Most mid-range phones are pretty interchangeable, when you think about it.
Anyone can cram some top-spec hardware behind a spangy screen and slap a logo on it. If you're after something properly exciting and unique, though? Look no further than the Moto Z2 Play.
Motorola's modular mobiles made us sit up and take notice when they first showed up last year, even if they were beaten on outright value by the phenomenal OnePlus 3. This year, the price is right - and the hardware looks even better.
The outgoing Moto Z Play was 2016's undisputed king of smartphone battery life, though, so the sequel needs to have stamina as well as smarts.
DESIGN & BUILD
On the face of it, the Z2 Play doesn’t look all that different from last year’s Moto Z Play - but that’s kind of the idea. If Motorola had tweaked the design too much, it wouldn’t play nicely with the existing range of Moto Mods.
The basic shape stays the same, then, but overall build quality has been given a welcome boost. The Moto Z Play’s glass back was a real fingerprint magnet, so it’s great to see it ditched here for an all-metal design. Your inner OCD can rest easy with one of these in your pocket.
Moto has at least managed to slim it down by a millimeter, so it sits more naturally in your hand once you’ve got a Moto Mod bolted on the back. It still looks a little naked without one, because of that bulging camera module at the top and the bare contact points near the bottom. Slap some clothes on it, like the wooden cover plate bundled in the box, and things look a lot slicker.
OK, so the bezels around that 5.5in screen are a little on the chunky side, especially on the Fine Gold version I tested, but otherwise it feels every bit the high-end phone.
That’s partly down to the redesigned fingerprint sensor, which doesn’t look like a bargain basement afterthought any more. The ugly square sensor of old is dead, replaced with a much slicker rounded one. It’s super-quick to unlock the phone, if not quite as fast as the blink-and-you’ll-miss-it Huawei P10, and lets you ditch the onscreen navigation keys for clever one-button taps and holds to free up some extra screen space.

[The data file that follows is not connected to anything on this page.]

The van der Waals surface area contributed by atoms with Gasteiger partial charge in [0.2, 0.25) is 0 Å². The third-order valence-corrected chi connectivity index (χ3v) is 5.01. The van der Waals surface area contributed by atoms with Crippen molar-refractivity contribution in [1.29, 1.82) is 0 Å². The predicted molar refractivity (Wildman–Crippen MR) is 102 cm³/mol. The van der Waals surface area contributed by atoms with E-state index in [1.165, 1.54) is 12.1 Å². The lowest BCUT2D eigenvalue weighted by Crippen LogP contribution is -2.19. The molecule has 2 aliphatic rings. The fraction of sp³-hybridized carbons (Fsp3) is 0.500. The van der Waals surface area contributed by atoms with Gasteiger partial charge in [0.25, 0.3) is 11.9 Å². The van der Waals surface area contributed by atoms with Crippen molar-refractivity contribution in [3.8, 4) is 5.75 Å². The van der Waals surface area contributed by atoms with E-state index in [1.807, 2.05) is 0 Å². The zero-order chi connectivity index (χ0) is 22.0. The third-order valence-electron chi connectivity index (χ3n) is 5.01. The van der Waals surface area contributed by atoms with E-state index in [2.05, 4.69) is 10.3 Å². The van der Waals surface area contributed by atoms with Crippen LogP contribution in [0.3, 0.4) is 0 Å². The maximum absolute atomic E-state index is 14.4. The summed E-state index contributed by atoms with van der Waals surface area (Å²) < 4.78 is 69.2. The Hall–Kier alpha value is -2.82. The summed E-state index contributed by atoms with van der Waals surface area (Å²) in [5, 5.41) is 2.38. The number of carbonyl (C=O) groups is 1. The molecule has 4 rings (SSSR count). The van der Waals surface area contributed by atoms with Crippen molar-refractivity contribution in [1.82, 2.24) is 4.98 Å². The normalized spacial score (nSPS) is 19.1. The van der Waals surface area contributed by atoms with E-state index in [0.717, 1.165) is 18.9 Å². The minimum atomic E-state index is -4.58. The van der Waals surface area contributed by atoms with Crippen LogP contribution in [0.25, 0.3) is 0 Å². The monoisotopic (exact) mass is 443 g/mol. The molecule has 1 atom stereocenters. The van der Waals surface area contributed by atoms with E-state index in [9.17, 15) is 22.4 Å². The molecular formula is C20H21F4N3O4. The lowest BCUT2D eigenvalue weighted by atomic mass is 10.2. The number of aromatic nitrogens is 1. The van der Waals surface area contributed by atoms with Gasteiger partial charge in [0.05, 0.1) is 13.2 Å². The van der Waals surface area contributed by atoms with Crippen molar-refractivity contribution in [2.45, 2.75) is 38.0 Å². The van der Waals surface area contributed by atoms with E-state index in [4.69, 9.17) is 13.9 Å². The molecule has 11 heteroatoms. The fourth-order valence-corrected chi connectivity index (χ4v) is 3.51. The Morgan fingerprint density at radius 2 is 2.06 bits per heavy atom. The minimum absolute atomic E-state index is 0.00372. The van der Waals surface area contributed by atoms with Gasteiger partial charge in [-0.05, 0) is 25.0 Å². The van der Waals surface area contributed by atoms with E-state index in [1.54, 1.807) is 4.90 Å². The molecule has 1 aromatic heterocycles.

Motorola’s take on modular phones has outlasted both Google’s ambitious Project Ara and the LG G5’s flawed Friends upgrades, and it’s great to see it returning here.
The 16 pins on the back let you pop different Moto Mods on and off at any time, without having to shut the phone down first. Which is sensible, don’t you think, LG? Tough magnets (and that sticky outy camera lens) hold each Mod in place, so you won’t accidentally send it flying every time you reach for the phone.
The bundled backplate doesn’t do anything fancy, but there’s a growing list of kit you can pick up to upgrade your phone with. The offGrid power pack, JBL speaker, pico projector and Hasselblad 10x optical zoom camera add-ons from last year all still work, and pretty soon there’ll be a faster charging Turbo power pack, a wireless charging cover, upgraded JBL speaker Mod, and even a gamepad with physical controls. That sure beats tapping a screen when you’re playing games.
Sure, you’ll be tied in to Motorola’s ecosystem, and all those extras can add up quickly if you’re looking to complete the set, but it’s still great to see some genuine innovation in the lower half of the price spectrum.
SCREEN & SOUND
When you’re balancing the scales of performance and battery life, there’s no room for fancy schmancy 2K screens - they sap too much power, and force the graphics chip to work overtime just pushing all those pixels.
That’s why the Moto Z2 Play sticks to a Full HD resolution, stretched over 5.5in. It’s sharp enough to make your photos and videos look great, and is easily on par with the similarly-priced competition.
Motorola has still found room in the budget for an AMOLED panel, which means impeccable contrast and inky blacks, as well as superb viewing angles. It gets plenty bright, too, so you won’t struggle to see what’s on screen when you’re outdoors.
The only real weak point is colour balance. Dig into the Settings and you’ll spot that it defaults to a Vibrant colour mode, which errs towards oversaturation. It’s not terrible, but just a little too vibrant and unrealistic.
Flip over to the Standard mode, though, and things go too far the other way, stripping out too much colour and leaving things looking washed out. Stick with Vibrant - most phones tend to boost colours slightly beyond natural anyway, and the Z2 Play is no more guilty of this than its rivals.
The phone receiver stealthily doubles as a sound speaker, and does a reasonable job with podcasts and YouTube clips. Vocals are clear enough, with a real emphasis on crisp treble, but you won’t be holding any impromptu dance parties with the Z2 Play - unless you pick up the JBL speaker mod. It’s just too quiet on its own to make itself heard from anything more than a foot or two away.